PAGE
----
Lecturer in Clinical Language Sciences
School of Psychology and Clinical Language Sciences

About me

My interest is in motor speech disorders. I have two lines of research. The first line of my research focuses on the separated and integrated role of sensory and motor control systems and how they influence each other during movement control specifically in speech production in Parkinson’s disease (PD). I use a combination of behavioural, electrophysiological and neuroimaging techniques such as altered feedback paradigm, EEG, auditory brainstem responses, functional and structural MRI, and MEG. The second line of my research is focused on using the findings from these investigations to develop new rehabilitation methods for the treatment of motor speech disorders. For this, I use non-invasive brain stimulation techniques such as transcranial magnetic stimulation (TMS) and transcranial direct current stimulation (tDCS) as novel neuro-rehabilitation methods. In summary, my research aims to understand and impact the rehabilitation practice of motor and sensory deficits of speech in acquired neurogenic disorders.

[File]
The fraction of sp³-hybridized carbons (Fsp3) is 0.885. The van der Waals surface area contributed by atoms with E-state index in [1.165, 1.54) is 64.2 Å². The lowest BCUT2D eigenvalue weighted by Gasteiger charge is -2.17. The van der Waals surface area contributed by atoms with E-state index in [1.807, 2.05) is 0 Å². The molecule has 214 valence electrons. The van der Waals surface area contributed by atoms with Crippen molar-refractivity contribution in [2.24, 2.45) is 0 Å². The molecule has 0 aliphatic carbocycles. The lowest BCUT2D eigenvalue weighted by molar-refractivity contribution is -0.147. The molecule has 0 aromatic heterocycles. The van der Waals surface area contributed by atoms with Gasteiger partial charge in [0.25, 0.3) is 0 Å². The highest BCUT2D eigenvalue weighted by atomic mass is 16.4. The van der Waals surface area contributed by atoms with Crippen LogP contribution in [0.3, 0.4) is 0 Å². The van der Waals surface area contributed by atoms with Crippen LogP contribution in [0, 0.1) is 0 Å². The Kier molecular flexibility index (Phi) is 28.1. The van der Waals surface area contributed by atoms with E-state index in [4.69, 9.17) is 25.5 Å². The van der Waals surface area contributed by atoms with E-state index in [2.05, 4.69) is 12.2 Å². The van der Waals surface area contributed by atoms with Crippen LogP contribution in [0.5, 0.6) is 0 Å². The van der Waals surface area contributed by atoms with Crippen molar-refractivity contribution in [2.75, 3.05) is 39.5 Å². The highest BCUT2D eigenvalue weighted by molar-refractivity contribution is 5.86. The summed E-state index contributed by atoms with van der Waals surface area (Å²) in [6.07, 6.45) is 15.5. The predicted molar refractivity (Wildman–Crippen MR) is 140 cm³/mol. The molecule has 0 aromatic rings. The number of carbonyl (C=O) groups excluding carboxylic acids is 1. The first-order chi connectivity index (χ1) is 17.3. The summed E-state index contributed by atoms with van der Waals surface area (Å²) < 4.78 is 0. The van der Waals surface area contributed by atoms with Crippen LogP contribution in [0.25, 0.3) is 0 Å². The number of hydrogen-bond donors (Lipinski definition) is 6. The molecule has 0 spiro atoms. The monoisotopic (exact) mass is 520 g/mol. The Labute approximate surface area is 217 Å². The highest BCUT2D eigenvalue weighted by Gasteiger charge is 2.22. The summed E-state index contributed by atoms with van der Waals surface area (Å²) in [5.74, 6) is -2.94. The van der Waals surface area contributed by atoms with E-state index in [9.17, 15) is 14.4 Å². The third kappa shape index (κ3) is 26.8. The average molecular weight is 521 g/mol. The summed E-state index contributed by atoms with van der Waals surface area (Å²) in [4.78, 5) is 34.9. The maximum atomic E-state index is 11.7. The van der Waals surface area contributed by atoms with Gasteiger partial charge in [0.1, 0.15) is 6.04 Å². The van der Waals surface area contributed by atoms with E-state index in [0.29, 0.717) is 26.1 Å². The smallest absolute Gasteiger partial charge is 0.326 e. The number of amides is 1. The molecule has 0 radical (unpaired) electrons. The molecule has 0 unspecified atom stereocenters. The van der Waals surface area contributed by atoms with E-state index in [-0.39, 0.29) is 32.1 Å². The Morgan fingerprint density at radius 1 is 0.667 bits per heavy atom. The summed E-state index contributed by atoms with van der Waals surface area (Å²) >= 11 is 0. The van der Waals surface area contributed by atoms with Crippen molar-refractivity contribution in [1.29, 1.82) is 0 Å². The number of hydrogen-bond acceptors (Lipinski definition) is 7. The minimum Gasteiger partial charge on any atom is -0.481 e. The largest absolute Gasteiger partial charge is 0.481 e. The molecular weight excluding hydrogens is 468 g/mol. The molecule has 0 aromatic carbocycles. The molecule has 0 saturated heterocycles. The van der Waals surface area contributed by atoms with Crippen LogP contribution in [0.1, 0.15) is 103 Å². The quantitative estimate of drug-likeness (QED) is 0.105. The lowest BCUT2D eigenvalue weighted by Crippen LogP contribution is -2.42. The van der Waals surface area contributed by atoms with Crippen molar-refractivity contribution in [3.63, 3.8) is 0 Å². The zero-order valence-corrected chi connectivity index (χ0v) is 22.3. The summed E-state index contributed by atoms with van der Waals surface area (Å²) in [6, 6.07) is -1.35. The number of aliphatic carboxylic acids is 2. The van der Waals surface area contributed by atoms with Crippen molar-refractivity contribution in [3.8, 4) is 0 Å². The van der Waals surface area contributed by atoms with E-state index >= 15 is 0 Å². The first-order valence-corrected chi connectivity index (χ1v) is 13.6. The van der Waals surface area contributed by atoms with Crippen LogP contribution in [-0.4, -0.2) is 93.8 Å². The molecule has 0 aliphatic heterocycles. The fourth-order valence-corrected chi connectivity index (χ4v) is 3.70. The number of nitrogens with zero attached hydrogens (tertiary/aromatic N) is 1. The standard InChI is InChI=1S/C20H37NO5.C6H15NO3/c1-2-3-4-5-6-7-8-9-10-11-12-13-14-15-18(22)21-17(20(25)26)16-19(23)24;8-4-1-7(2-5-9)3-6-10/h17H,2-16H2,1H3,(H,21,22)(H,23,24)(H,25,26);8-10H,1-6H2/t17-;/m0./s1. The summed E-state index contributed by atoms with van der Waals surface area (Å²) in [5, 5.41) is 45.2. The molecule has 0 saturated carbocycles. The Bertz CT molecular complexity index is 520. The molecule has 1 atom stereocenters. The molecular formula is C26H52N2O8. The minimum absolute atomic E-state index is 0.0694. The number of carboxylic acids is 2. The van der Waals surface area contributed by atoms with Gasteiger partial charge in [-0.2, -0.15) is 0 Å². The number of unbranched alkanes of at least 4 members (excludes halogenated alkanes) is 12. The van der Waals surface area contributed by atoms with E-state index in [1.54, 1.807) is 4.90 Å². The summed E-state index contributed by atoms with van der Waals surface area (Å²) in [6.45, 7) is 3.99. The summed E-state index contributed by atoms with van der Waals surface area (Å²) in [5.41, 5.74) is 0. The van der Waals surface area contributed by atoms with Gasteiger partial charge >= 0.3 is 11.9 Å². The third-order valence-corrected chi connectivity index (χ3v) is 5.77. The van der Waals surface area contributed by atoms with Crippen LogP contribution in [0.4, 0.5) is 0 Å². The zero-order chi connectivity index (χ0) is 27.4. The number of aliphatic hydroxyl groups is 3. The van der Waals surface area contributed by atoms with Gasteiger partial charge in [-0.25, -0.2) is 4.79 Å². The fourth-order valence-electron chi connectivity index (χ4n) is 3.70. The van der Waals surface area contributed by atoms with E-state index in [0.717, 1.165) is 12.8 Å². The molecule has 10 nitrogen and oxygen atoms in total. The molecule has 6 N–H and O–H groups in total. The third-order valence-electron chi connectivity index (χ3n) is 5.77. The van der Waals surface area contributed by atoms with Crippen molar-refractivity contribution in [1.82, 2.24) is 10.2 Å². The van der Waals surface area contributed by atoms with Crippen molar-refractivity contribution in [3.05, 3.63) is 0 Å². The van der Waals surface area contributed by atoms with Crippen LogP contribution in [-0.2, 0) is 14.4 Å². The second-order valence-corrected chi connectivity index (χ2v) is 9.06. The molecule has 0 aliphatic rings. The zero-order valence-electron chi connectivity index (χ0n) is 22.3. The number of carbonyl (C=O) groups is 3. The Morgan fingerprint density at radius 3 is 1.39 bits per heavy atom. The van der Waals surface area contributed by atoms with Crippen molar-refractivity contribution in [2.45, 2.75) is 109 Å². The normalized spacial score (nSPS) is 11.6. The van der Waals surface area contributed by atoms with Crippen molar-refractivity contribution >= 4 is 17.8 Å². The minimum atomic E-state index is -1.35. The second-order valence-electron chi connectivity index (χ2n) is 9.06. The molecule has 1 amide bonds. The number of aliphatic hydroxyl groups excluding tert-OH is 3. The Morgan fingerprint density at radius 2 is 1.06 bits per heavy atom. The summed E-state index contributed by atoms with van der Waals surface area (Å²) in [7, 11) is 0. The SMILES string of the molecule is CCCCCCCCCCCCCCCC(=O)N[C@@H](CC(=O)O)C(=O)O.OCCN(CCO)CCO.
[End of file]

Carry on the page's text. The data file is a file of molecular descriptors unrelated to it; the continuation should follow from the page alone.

CINN research I am involved with